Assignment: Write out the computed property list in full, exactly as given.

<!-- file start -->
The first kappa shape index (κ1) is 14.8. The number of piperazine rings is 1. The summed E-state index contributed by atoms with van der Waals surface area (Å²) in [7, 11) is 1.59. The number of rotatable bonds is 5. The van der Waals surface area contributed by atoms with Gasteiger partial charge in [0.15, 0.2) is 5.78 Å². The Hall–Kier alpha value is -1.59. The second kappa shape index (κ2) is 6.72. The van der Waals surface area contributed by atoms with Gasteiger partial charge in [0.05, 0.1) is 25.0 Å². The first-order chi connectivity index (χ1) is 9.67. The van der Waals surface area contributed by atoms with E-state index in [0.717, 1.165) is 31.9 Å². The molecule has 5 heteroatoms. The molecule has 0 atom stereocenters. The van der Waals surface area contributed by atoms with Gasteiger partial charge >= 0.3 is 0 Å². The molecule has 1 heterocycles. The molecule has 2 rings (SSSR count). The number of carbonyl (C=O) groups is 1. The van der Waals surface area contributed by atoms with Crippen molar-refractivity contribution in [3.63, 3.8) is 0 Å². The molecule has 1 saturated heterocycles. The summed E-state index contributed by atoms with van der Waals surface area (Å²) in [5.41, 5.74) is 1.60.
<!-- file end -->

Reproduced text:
The first kappa shape index (κ1) is 14.8. The number of piperazine rings is 1. The summed E-state index contributed by atoms with van der Waals surface area (Å²) in [7, 11) is 1.59. The number of rotatable bonds is 5. The van der Waals surface area contributed by atoms with Gasteiger partial charge in [0.15, 0.2) is 5.78 Å². The Hall–Kier alpha value is -1.59. The second kappa shape index (κ2) is 6.72. The van der Waals surface area contributed by atoms with Gasteiger partial charge in [0.05, 0.1) is 25.0 Å². The first-order chi connectivity index (χ1) is 9.67. The van der Waals surface area contributed by atoms with E-state index in [0.717, 1.165) is 31.9 Å². The molecule has 5 heteroatoms. The molecule has 0 atom stereocenters. The van der Waals surface area contributed by atoms with Gasteiger partial charge >= 0.3 is 0 Å². The molecule has 1 heterocycles. The molecule has 2 rings (SSSR count). The number of carbonyl (C=O) groups is 1. The van der Waals surface area contributed by atoms with Crippen molar-refractivity contribution in [3.63, 3.8) is 0 Å². The molecule has 1 saturated heterocycles. The summed E-state index contributed by atoms with van der Waals surface area (Å²) in [5.41, 5.74) is 1.60.